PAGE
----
Archive for the 'how to' Category

Green Makes My Life Complicated: Disinfecting Dishes

I run into a bunch of situations where wanting to do the environmental thing makes my life ridiculous for a while.  This week is a good example:  while at home celebrating my brother’s wedding, I found my set of family china and repacked it to bring it back with me, since I mysteriously lost 80% of my dinnerware in two shared kitchens over the last year.  So far so good.

But these dishes have been in my folk’s basement in the wilderness for decades, give or take.  Mice have lived amoung them, and used the wrappings as latrines.  Yes, ew.  So,  I have 150 pieces of pretty china that I must assume has the black death all over it.  And the Seventh Generation dish soap isn’t the “DEATH TO GERMS” kind, it’s a lavender scented regular degreasing kind.  It’s great, I love it.  But I want the stuff on those plates dead, and then I need to scrub the countertops they’ve been sitting on with something similarly deadly.

But I haven’t found an environmentally friendly cleaner that also promises to rid me of this plauge.  All the no-phosphate, biodegradable green stuff is gentle on living beings of all sizes, it seems. And today at Whole Foods a helpful clerk told me an all-purpose natural cleaner would kill germs (it didn’t say that anywhere on the bottle) and then I could wash them regularly.  I don’t believe it.

So, I have a couple options.  I could a) boil the dishes (I’d need gloves and tongs and a big pot), which is the most environmentally sound way I think this could happen, but isn’t really hot water bad for china?  Also I have to do this to about 100 pieces, and drying space gets complicated, b) get some antibacterial soap and suds away, lakes and streams be damned, or c) scrub them with the soap I have and hope my fears of bacteria are unfounded.  They have a gold rim and I have no idea how old/classy they are, so dishwashing for the heated water and strong jets isn’t a good idea (though I’m testing a tea cup now to see- grandma had a ridiculous number of teacups).

Votes or suggestions?

How To Start Biking To Work

This isn’t going to work for everybody, but if you live within biking distance (and in the vein of Stephen Wright, anywhere’s biking distance, if you’ve got the time) and have a place to de-sweat at or near your work, you can bike to work.  Here’s what you need to get started.

1) A good map of bike-friendly routes in the area.  Alexandria’s is here.  The rest of the Greater DC region can be found here.  If you don’t have a safe bike trail or wide streets or a dedicated bike lane, you can substitute nerves of steel and ride on regular streets.

2) Know your traffic safety laws for bikes.  Here are Virginia’s.

3) Get a few pieces of gear.  You need, minimum, a bike, a lock, and a helmet.  Check out used bike shops and Craigslist.

For safety reasons, you’ll also want to have reflectors, a headlight (white LED light), a blinking taillight (red LEDs), a tire pressure gauge and tire pump, and a basic set of tools for changing tires (patches, those wedge doohickies you pull off the tire and tube with).  This stuff can generally be found at a big box place, but you’ll get good (if rabid) advice from a local bike shop.  Things will be more expensive there, of course, so weigh your wallet vs. the benefits of supporting local shops.

Second-tier useful bike stuff: a car bike rack, in case you need to be picked up sometime.  A basket or under-seat baggie or panniers for carrying your bags around.  A padded seat cover, self-explanatory after a bumpy ride.

4) FInd a helpful cyclist.  Maybe someone at your work rides in, or one of your friends is handy with bikes.  Talk to them, get their advice, and maybe even take them gear shopping with you.

Not sure if you know a cyclist?  Do you know anyone with really well-developed thighs?  Do you know anyone who’s oddly comfortable with spandex?  How about helmet hair?  Look for clues like these.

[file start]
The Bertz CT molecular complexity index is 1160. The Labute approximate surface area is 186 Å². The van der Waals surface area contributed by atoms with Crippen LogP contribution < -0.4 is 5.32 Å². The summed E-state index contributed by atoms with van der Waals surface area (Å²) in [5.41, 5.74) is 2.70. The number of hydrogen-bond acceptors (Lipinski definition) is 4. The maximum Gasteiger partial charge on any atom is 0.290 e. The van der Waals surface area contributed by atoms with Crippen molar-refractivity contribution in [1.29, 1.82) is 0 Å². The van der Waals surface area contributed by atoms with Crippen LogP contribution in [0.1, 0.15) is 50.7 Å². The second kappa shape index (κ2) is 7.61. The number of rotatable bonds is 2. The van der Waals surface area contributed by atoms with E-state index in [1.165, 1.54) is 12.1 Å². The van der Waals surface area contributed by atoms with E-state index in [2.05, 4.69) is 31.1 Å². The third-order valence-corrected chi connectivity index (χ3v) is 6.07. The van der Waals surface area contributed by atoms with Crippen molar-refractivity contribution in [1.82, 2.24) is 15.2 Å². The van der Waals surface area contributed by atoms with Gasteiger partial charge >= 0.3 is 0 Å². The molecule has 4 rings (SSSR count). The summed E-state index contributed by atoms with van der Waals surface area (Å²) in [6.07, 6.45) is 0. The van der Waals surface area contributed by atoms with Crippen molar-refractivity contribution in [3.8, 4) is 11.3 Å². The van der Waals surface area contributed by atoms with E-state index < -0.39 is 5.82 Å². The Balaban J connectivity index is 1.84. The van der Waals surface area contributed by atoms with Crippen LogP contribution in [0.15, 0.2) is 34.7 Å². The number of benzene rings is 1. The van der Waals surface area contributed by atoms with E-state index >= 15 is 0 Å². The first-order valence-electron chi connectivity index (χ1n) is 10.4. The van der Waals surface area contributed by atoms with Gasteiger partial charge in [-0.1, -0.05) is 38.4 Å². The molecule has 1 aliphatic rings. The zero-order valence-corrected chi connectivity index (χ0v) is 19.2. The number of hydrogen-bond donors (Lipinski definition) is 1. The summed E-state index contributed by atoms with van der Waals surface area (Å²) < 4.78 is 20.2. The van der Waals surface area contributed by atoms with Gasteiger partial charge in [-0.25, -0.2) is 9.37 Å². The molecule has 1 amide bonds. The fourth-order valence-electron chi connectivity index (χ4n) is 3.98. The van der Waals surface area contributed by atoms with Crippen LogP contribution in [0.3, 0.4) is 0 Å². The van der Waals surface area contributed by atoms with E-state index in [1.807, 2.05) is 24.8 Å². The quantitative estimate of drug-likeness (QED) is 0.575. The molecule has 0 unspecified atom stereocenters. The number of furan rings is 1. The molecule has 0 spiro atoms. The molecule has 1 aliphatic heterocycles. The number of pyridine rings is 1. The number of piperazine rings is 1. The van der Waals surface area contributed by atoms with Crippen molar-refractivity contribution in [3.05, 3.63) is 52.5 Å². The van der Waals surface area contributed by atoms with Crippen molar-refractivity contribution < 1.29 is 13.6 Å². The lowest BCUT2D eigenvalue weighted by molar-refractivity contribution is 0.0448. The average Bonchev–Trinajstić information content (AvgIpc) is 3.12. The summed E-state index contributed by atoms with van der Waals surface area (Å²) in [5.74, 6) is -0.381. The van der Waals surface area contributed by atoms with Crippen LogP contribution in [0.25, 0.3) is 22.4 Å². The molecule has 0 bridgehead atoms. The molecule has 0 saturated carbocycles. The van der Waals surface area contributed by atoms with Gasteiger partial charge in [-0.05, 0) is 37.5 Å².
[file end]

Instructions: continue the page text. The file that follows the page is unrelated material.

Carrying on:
It’s a pretty simple program, and it works for me. Any other tips, cyclists?

Sign Your AC Is On Too High

Pizza Hut AC Sign

I saw this sign on the door of a Pizza Hut in West Virginia, a few weeks ago.  Apparently they only have two A/C settings: “Off” and “Bring Your Jacket”.  Fortunately, many of the rest of us have non-binary air conditioning, and can choose a more comfortable indoor temperature.

What with the heat in DC right now, there are plenty of thing you can do to feel cooler, without setting your A/C on “igloo”.  Drink icy things.  Wear a skirt.  If you’re not man enough to wear a skirt, try shorts.  Take cool showers.  If you must go outside and have a choice on attire, wear gym clothes- they’re more comfortable to sweat in anyway.  Keep your curtains and blinds drawn during the day, to insulate you from the outdoor heat, and prevent sunlight from sneaking in to warm up your interior.  Stay near a fan- moving air will cool you down, and assist your central A/C in moving cool air to the entire house.

More energy saving tips courtesy of the California Energy Commission.  They recommend keeping the AC at 78 degrees or higher, depending on how you can handle it.  Every degree you can raise your thermostat saves you about 1-3% of your energy bill, in the summer.  And right about now, 78 is a cool breeze, compared to the armpit that awaits you outside of your front door.

Right, That Laptop

Let me help you up off that cliff. Where were we? I bought a laptop. I thought it would be difficult to balance my not-so-demanding computing needs and my wish to shop earth-consciously. It turned out to be pretty simple. The steps:

1) Set a target price. I didn’t want to spend more than $750, based on some tooling around a couple of online retailers and my personal financial goals.

2) Asked the Gentleman Friend for recommendations on brands, and tech websites. He’s quite into this sort of thing, so it was tough reminding him that I need a lot less machine than he does. A lot like trying to buy bike gear from an Intense Biking Person, when really you just need a Huffy.

3) Waded into the Green-Tech rankings. I checked EPEAT first. This was a bit of a mistake, since EPEAT rates individual machines. Greenpeace rates manufacturers overall, so i should have started with them. The model I ended up with is actually not rated at the EPEAT site yet, but the manufacturer has gotten silver and a few gold ratings for all of their rated products. The EPEAT Criteria are here. Models are rated on how well the company reports materials used and avoids some hazardous chemicals, among other things. Manufacturers have to mreet 23 basic criteria to get Bronze, all the basics and 50% of the 28 optional criteia. Gold laptops need 75% of the optional criteria as well as the basics. Toshiba, Dell, HP, and Lenovo all make has Gold-rated laptops. My price limit eliminated a good deal of the gold models. Not that they’re expensive, it’s just, $750 is not very much to pay for a laptop.